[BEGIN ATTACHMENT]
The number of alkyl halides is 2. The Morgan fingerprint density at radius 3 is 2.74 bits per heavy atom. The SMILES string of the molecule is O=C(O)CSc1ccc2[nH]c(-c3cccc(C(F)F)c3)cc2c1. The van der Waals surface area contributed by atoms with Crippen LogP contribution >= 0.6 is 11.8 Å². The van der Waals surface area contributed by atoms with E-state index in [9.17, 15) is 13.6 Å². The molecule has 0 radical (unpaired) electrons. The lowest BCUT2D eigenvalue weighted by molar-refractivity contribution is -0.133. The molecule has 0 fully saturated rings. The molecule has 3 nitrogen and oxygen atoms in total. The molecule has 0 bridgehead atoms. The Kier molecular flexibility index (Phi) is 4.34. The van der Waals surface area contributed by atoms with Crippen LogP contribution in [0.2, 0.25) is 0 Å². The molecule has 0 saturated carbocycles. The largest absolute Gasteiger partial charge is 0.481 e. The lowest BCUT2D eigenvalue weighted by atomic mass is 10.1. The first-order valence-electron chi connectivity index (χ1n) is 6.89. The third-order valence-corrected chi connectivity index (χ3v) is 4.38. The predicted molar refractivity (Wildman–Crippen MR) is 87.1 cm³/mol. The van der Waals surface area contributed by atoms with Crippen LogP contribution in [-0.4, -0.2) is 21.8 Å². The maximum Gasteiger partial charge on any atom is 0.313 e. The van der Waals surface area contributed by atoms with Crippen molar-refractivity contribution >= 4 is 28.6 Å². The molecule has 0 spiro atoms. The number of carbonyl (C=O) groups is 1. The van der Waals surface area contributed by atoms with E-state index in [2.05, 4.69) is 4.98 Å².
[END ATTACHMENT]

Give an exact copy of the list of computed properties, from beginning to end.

The number of alkyl halides is 2. The Morgan fingerprint density at radius 3 is 2.74 bits per heavy atom. The SMILES string of the molecule is O=C(O)CSc1ccc2[nH]c(-c3cccc(C(F)F)c3)cc2c1. The van der Waals surface area contributed by atoms with Crippen LogP contribution >= 0.6 is 11.8 Å². The van der Waals surface area contributed by atoms with E-state index in [9.17, 15) is 13.6 Å². The molecule has 0 radical (unpaired) electrons. The lowest BCUT2D eigenvalue weighted by molar-refractivity contribution is -0.133. The molecule has 0 fully saturated rings. The molecule has 3 nitrogen and oxygen atoms in total. The molecule has 0 bridgehead atoms. The Kier molecular flexibility index (Phi) is 4.34. The van der Waals surface area contributed by atoms with Crippen LogP contribution in [0.2, 0.25) is 0 Å². The molecule has 0 saturated carbocycles. The largest absolute Gasteiger partial charge is 0.481 e. The lowest BCUT2D eigenvalue weighted by atomic mass is 10.1. The first-order valence-electron chi connectivity index (χ1n) is 6.89. The third-order valence-corrected chi connectivity index (χ3v) is 4.38. The predicted molar refractivity (Wildman–Crippen MR) is 87.1 cm³/mol. The van der Waals surface area contributed by atoms with Crippen LogP contribution in [-0.4, -0.2) is 21.8 Å². The maximum Gasteiger partial charge on any atom is 0.313 e. The van der Waals surface area contributed by atoms with Crippen molar-refractivity contribution >= 4 is 28.6 Å². The molecule has 0 spiro atoms. The number of carbonyl (C=O) groups is 1. The van der Waals surface area contributed by atoms with E-state index in [2.05, 4.69) is 4.98 Å².